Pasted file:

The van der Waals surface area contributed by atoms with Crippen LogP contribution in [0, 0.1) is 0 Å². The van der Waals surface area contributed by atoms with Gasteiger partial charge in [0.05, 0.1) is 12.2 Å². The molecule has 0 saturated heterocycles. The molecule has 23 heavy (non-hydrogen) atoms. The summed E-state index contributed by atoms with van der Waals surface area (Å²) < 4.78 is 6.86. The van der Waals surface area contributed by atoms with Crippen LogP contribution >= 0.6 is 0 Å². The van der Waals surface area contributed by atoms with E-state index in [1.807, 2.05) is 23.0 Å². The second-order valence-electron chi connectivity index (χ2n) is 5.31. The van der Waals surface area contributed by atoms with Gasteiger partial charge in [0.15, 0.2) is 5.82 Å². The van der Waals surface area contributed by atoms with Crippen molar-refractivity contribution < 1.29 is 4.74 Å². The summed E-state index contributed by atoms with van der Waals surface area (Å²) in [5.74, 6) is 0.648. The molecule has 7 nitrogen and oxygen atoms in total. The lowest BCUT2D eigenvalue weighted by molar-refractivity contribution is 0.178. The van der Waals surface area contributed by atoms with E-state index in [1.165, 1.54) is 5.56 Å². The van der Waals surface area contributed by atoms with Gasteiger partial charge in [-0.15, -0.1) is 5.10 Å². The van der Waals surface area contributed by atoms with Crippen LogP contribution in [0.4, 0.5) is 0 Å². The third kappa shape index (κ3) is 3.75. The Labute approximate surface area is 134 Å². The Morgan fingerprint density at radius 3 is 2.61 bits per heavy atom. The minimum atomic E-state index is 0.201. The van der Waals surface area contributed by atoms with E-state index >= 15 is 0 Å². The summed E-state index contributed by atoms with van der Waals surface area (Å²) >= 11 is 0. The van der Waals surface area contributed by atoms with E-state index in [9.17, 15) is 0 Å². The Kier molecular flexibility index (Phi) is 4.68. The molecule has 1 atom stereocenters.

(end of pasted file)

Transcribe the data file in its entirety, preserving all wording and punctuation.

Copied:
The van der Waals surface area contributed by atoms with Crippen LogP contribution in [0, 0.1) is 0 Å². The van der Waals surface area contributed by atoms with Gasteiger partial charge in [0.05, 0.1) is 12.2 Å². The molecule has 0 saturated heterocycles. The molecule has 23 heavy (non-hydrogen) atoms. The summed E-state index contributed by atoms with van der Waals surface area (Å²) < 4.78 is 6.86. The van der Waals surface area contributed by atoms with Crippen LogP contribution >= 0.6 is 0 Å². The van der Waals surface area contributed by atoms with E-state index in [1.807, 2.05) is 23.0 Å². The second-order valence-electron chi connectivity index (χ2n) is 5.31. The van der Waals surface area contributed by atoms with Gasteiger partial charge in [0.15, 0.2) is 5.82 Å². The van der Waals surface area contributed by atoms with Crippen molar-refractivity contribution < 1.29 is 4.74 Å². The summed E-state index contributed by atoms with van der Waals surface area (Å²) in [5.74, 6) is 0.648. The molecule has 7 nitrogen and oxygen atoms in total. The lowest BCUT2D eigenvalue weighted by molar-refractivity contribution is 0.178. The van der Waals surface area contributed by atoms with E-state index in [1.165, 1.54) is 5.56 Å². The van der Waals surface area contributed by atoms with Gasteiger partial charge in [-0.15, -0.1) is 5.10 Å². The van der Waals surface area contributed by atoms with Crippen LogP contribution in [0.4, 0.5) is 0 Å². The third kappa shape index (κ3) is 3.75. The Labute approximate surface area is 134 Å². The Morgan fingerprint density at radius 3 is 2.61 bits per heavy atom. The minimum atomic E-state index is 0.201. The van der Waals surface area contributed by atoms with E-state index >= 15 is 0 Å². The summed E-state index contributed by atoms with van der Waals surface area (Å²) >= 11 is 0. The van der Waals surface area contributed by atoms with E-state index in [9.17, 15) is 0 Å². The Kier molecular flexibility index (Phi) is 4.68. The molecule has 1 atom stereocenters.